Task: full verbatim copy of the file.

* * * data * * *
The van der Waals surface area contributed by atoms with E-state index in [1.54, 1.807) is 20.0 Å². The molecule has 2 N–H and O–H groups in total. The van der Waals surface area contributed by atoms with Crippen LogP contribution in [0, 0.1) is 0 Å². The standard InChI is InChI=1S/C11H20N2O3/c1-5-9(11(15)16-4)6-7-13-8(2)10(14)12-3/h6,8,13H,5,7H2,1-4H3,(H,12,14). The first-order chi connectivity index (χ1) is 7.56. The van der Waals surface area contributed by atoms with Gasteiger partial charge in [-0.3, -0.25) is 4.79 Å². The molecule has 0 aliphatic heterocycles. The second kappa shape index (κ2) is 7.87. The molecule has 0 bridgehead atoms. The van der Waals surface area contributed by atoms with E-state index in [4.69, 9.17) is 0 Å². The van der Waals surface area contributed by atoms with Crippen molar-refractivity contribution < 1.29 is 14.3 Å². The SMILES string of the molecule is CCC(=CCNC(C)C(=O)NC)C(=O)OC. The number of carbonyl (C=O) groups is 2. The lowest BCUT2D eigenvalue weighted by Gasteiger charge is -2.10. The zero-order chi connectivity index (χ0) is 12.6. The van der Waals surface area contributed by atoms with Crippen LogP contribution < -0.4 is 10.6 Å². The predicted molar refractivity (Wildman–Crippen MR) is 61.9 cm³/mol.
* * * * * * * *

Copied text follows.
The van der Waals surface area contributed by atoms with E-state index in [1.54, 1.807) is 20.0 Å². The molecule has 2 N–H and O–H groups in total. The van der Waals surface area contributed by atoms with Crippen LogP contribution in [0, 0.1) is 0 Å². The standard InChI is InChI=1S/C11H20N2O3/c1-5-9(11(15)16-4)6-7-13-8(2)10(14)12-3/h6,8,13H,5,7H2,1-4H3,(H,12,14). The first-order chi connectivity index (χ1) is 7.56. The van der Waals surface area contributed by atoms with Gasteiger partial charge in [-0.3, -0.25) is 4.79 Å². The molecule has 0 aliphatic heterocycles. The second kappa shape index (κ2) is 7.87. The molecule has 0 bridgehead atoms. The van der Waals surface area contributed by atoms with E-state index in [4.69, 9.17) is 0 Å². The van der Waals surface area contributed by atoms with Crippen molar-refractivity contribution < 1.29 is 14.3 Å². The SMILES string of the molecule is CCC(=CCNC(C)C(=O)NC)C(=O)OC. The number of carbonyl (C=O) groups is 2. The lowest BCUT2D eigenvalue weighted by Gasteiger charge is -2.10. The zero-order chi connectivity index (χ0) is 12.6. The van der Waals surface area contributed by atoms with Crippen LogP contribution < -0.4 is 10.6 Å². The predicted molar refractivity (Wildman–Crippen MR) is 61.9 cm³/mol.